"They were such good people. They were cool, modest and humble," Larkin said via telephone. "My attempt was to help them become more knowledgeable and share with them some of the things [I did to prepare for the game]. They were good players before I started working with them. I didn't perform any miracles."
The first time Zimmerman met Larkin was in 2005. Zimmerman was playing for Double-A Harrisburg, and Larkin's job was to teach Zimmerman the fundamentals of playing shortstop. At the time, the team was thinking about benching Cristian Guzman, who was having his worst season of his career, and promoting Zimmerman to the big leagues during the final month of the season to have him become the everyday shortstop.
"They sent Barry down there," Zimmerman remembered. "I worked with Barry for a couple of days and, from there, we often kept in touch. Obviously, he taught me a lot about the game. But more importantly, he taught me other things around the game -- how to be a good person, how to respect the game, the other things that you usually wait until you are in the big leagues. But I was lucky enough to get it early from one of the nicest guys to learn that lesson from."
As a kid growing up in Sarasota, Fla., Desmond idolized Larkin, who spent 19 seasons playing shortstop for the Reds. Can you imagine how pleasantly surprised Desmond was when he had his boyhood hero teaching him the game of baseball?
What impressed Desmond the most was Larkin's work ethic. Larkin would spend hours with Desmond on his defense and hitting.
"It wasn't like a five-minute thing," Desmond said. "He really put his heart into it. He went the extra mile. That's what it takes to become a Hall of Famer. You have to be thorough and go the extra mile. He was just passionate about the game."
Desmond's biggest memory with Larkin occurred while Desmond was playing for Class A Savannah in 2005. Desmond and catcher Luke Montz were in the batting cage. Here comes Larkin, who stood in the middle of the cage without a net in front of him. Larkin was telling Desmond and Montz to concentrate on their hitting and avoid hitting him. Just hit the ball on the left or right side of Larkin.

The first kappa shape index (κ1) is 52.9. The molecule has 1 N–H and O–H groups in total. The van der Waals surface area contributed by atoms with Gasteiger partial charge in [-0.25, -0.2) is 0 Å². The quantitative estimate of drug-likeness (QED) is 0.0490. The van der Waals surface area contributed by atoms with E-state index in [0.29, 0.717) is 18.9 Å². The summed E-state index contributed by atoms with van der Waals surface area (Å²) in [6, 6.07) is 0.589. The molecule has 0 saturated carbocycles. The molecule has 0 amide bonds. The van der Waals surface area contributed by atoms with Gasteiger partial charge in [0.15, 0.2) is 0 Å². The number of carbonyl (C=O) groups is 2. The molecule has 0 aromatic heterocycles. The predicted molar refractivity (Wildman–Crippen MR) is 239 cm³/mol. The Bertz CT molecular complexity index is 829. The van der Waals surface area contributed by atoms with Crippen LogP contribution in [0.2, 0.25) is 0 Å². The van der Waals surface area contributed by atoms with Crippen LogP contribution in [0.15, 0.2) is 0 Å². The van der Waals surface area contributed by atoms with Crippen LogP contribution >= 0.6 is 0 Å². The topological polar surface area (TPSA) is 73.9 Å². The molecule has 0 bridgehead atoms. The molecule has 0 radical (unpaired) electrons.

"He said, 'I want you to swing as hard as you can and do not hit me,'" Desmond recalled. "He not only trusted us, but he was trusting what he was teaching us enough to put his body in front of the ball. We were taking full swings. ... That was the kind of conviction that he had for the young guys. He trusted us enough and he trusted what he was teaching us. There are not a lot of guys who put their bodies on the line. When he did that, I said, 'Man, that takes a lot of courage.'"
When Larkin first joined the Nationals, Bowden wanted him to be the everyday shortstop. But Larkin declined. The Nats ended up signing Guzman to a four-year, $16.8 million contract. Larkin's heart still belonged to the Reds and he felt he couldn't give the Nationals 100 percent as a player.
"My whole soul and core was being with the Cincinnati Reds," Larkin said. "An opportunity to play was great, but I wanted that opportunity to be in Cincinnati. ... I just didn't feel like I could commit 100 percent [to the Nationals]. I would have been unfair for me to take their money and go through the motions."
Bowden then thought Larkin would be a great teacher. Larkin gladly accepted the role as special assistant to the GM. Bowden remembered how much of a great motivational speaker Larkin was while visiting the Reds' Minor Leaguers in the early 1990s.
"Barry was one of the first people I brought over," Bowden said. "... Barry did such a great job with those kids in Cincinnati. When I became general manager of the Reds, I leaned on Barry my whole career. He was the only shortstop I ever had in Cincinnati. Barry's leadership abilities were like his playing. It was just Hall of Fame leadership. He really understood how to develop young kids."
Larkin played a role in developing Zimmerman and Desmond, who were more than happy when they learned that Larkin was elected into the Baseball Hall of Fame last month.
"I'm very happy for him. Most importantly, it couldn't happen to a better, more humble guy who respected the game," Zimmerman said. "It's really what our sport is all about. Other than that, he really transformed the position of shortstop. He was the first 30-30 shortstop. He won Gold Gloves and Silver Sluggers. He was a great fielder that should have won more Gold Glove. ... You are looking at a guy who changed the way the game is played at his position."
Desmond sent Larkin a text message congratulating his mentor.
"I wrote, 'You are not only a great baseball player, you are a great role model. Nobody deserves it more than you.' That is 100 percent true," Desmond said. "I remember the first time I ever saw him in person, he just had that aura. He looked like a Hall of Famer, he carried himself like a Hall of Famer. He was a pro."